Training - How to Make it Pay

by Stephen Newton

Before you begin

Plans are useless because they never survive contact with the enemy. However, the process of planning is vital because it allows you to prepare and minimises surprises.

General Eisenhower

You must plan. As a manager, you must be able to state a specific and measurable Training Objective. You need to be able to answer the following questions:

  • What does this individual need to be able to do more of, do better or do differently that they cannot do now?
  • How will I know when they have reached the point where they can do these things?
  • How can I best measure the success of this individual in their role?
  • What is the benefit (‘value’) to my team and to the company of this development?

You should frame the answers to those questions in concrete terms:

  • They will be able to...
  • I will know because ...
  • They will carry out XYZ task under the following conditions...

Checking the trainee’s understanding

In addition, both you and the individual staff member must be able to answer the question ‘What’s in it for me?’, so that everyone understands the benefits to themselves of the training that is planned. This also extends to other team members, who will probably have to provide cover for the individual being trained.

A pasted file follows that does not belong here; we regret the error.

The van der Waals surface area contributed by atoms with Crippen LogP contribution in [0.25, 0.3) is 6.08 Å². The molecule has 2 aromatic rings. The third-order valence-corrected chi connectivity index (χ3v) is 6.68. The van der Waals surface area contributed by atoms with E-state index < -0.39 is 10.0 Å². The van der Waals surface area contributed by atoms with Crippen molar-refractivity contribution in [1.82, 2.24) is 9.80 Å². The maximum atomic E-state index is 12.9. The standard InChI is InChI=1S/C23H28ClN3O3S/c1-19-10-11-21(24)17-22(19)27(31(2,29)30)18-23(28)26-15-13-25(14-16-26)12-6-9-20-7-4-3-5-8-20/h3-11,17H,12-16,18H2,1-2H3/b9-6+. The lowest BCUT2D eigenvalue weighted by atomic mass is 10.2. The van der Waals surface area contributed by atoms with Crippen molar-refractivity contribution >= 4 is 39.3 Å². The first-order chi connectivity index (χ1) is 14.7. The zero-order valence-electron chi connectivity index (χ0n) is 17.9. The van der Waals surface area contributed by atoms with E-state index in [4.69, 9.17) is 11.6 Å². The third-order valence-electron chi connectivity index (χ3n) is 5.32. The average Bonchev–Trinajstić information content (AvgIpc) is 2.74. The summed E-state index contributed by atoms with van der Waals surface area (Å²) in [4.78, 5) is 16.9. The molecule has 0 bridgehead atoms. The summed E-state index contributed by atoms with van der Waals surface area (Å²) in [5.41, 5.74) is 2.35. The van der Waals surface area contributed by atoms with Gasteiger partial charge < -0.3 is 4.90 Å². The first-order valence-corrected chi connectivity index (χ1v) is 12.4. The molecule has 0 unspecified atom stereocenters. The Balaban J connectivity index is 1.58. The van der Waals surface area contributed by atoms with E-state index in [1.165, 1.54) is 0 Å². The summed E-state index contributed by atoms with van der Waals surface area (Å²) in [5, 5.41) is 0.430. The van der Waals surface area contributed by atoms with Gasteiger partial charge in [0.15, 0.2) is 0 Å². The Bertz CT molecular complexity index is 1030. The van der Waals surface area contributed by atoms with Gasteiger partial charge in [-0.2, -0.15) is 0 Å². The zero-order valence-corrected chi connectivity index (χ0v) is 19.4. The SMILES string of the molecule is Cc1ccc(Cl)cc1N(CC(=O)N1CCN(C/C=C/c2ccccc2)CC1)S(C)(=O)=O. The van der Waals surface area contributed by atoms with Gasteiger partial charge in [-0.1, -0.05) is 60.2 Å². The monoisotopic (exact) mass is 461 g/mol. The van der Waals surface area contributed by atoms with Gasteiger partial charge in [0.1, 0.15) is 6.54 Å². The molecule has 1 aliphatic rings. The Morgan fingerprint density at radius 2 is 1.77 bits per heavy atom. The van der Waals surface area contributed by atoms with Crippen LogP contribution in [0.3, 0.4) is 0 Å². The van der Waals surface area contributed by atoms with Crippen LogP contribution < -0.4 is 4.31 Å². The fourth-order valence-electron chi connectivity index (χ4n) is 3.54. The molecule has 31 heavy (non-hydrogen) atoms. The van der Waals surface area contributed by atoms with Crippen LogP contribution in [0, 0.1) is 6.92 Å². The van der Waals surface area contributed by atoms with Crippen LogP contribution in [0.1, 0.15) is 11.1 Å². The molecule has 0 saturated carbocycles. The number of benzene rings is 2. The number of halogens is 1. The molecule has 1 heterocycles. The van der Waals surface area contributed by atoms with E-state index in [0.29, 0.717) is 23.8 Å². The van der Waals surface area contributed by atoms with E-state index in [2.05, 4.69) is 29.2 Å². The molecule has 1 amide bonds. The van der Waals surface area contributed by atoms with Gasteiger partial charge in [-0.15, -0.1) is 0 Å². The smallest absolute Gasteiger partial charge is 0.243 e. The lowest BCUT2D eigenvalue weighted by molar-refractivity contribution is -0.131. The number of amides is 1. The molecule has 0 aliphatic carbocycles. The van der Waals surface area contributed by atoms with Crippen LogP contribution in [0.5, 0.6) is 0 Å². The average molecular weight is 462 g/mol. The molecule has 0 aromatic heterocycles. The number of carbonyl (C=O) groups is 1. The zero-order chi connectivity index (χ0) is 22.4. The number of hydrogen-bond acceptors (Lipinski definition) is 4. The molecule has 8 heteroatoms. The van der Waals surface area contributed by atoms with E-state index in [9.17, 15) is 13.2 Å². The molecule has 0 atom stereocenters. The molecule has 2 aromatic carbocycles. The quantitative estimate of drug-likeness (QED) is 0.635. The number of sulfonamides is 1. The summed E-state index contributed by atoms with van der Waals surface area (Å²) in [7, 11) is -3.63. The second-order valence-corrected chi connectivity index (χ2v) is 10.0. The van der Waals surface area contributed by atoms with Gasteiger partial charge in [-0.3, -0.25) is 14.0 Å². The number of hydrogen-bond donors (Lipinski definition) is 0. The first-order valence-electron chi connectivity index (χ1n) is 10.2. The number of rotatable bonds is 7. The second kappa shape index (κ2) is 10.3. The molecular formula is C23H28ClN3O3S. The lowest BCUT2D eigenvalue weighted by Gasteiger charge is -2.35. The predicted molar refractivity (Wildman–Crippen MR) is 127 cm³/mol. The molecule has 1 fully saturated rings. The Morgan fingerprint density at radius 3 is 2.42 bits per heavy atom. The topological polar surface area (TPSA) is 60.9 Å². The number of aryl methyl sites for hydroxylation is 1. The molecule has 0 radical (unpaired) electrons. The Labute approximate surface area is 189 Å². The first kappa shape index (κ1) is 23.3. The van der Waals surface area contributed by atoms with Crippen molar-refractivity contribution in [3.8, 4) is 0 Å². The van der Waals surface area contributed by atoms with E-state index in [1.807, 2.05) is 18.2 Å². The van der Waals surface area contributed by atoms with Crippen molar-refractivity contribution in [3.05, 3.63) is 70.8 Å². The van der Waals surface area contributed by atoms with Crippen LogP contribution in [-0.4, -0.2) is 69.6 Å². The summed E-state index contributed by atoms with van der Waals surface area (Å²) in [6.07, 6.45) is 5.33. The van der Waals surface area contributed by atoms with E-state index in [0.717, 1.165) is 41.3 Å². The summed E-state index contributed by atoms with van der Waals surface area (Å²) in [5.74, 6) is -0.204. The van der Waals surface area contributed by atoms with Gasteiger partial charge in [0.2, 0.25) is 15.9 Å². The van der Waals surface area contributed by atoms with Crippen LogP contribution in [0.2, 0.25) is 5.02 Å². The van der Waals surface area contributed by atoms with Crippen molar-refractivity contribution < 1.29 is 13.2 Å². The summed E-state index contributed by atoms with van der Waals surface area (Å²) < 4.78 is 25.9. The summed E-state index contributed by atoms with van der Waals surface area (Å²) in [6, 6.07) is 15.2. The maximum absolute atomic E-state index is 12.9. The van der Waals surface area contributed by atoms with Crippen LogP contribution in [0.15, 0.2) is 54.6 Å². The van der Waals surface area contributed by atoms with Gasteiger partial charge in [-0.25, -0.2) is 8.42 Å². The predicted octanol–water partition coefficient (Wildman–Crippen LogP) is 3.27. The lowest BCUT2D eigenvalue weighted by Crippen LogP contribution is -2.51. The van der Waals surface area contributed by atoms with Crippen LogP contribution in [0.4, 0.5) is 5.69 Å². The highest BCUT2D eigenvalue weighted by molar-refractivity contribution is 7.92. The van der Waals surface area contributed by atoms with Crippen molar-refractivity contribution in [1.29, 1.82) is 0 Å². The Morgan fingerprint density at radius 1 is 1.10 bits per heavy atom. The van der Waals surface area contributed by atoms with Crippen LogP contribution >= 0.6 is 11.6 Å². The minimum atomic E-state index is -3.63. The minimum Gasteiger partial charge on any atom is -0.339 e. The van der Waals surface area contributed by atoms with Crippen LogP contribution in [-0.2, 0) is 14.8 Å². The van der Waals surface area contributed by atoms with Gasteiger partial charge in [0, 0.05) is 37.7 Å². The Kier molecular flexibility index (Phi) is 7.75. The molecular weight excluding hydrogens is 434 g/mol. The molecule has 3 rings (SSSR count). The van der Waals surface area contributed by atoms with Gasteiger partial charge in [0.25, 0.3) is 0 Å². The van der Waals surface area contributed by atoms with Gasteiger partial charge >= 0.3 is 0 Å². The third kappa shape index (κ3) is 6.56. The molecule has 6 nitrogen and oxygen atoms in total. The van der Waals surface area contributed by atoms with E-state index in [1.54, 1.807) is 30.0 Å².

One way to make sure that these benefits are well understood is to ask the person who is to be trained to make a short presentation to the whole team about the content of the course they are about to undertake and the benefits, both to themselves and to the team. The rest of the team can then contribute ideas on (additional) ways in which the training can be used or other benefits that may be seen.

Outcomes agreement

Before deciding on a particular training or development activity, you must determine (and write down) what specific outcomes both you and the trainee seek as a result of the training and over what time-frame.

In other words, you must both be able to answer the question ‘What will be different as a result of this training and by when?’

As a manager, you therefore need to agree the desired outcomes and time-frame with the trainee before a course or other activity is confirmed. It will also be essential to agree a review process and timings, so that you can both be certain that the desired outcomes have been delivered and, if not, what action can be taken to ensure that they are.

The trainee has to buy into the whole process in order for it to be successful. You should therefore get the employee involved in the process of deciding, as early as possible, what development activity is needed, why and what outcomes are sought.


Once the desired outcomes, benefits, review process and so on are agreed, write them down. Both you, as the manager, and the trainee should sign that document to make sure that there is no misunderstanding. In particular, this ensures that the trainee expects a post-event review, not simply to hand over a course attendance certificate so that a copy can be placed in their employment file. You yourself must also commit to doing the review